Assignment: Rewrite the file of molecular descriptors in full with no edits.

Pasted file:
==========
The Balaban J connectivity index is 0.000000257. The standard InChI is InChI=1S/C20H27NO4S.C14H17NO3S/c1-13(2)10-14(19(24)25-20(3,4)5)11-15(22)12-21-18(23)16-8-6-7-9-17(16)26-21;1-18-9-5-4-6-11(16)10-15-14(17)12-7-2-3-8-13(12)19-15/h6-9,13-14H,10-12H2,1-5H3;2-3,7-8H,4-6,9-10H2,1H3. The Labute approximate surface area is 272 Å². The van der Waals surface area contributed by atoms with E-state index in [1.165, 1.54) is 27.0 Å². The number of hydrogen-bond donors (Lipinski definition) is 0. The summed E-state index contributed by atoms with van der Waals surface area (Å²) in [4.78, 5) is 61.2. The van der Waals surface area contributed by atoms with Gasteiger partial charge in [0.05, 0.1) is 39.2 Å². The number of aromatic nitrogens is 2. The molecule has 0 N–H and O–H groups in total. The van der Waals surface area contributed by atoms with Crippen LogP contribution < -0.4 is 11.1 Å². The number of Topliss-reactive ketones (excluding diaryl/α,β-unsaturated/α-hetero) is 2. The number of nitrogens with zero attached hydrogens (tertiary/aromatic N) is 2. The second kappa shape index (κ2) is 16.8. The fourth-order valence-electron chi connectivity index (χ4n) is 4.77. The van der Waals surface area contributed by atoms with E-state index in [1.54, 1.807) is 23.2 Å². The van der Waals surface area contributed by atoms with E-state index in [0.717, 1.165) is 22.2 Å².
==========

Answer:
The Balaban J connectivity index is 0.000000257. The standard InChI is InChI=1S/C20H27NO4S.C14H17NO3S/c1-13(2)10-14(19(24)25-20(3,4)5)11-15(22)12-21-18(23)16-8-6-7-9-17(16)26-21;1-18-9-5-4-6-11(16)10-15-14(17)12-7-2-3-8-13(12)19-15/h6-9,13-14H,10-12H2,1-5H3;2-3,7-8H,4-6,9-10H2,1H3. The Labute approximate surface area is 272 Å². The van der Waals surface area contributed by atoms with E-state index in [1.165, 1.54) is 27.0 Å². The number of hydrogen-bond donors (Lipinski definition) is 0. The summed E-state index contributed by atoms with van der Waals surface area (Å²) in [4.78, 5) is 61.2. The van der Waals surface area contributed by atoms with Gasteiger partial charge in [0.05, 0.1) is 39.2 Å². The number of aromatic nitrogens is 2. The molecule has 0 N–H and O–H groups in total. The van der Waals surface area contributed by atoms with Crippen LogP contribution < -0.4 is 11.1 Å². The number of Topliss-reactive ketones (excluding diaryl/α,β-unsaturated/α-hetero) is 2. The number of nitrogens with zero attached hydrogens (tertiary/aromatic N) is 2. The second kappa shape index (κ2) is 16.8. The fourth-order valence-electron chi connectivity index (χ4n) is 4.77. The van der Waals surface area contributed by atoms with E-state index in [1.54, 1.807) is 23.2 Å². The van der Waals surface area contributed by atoms with E-state index in [0.717, 1.165) is 22.2 Å².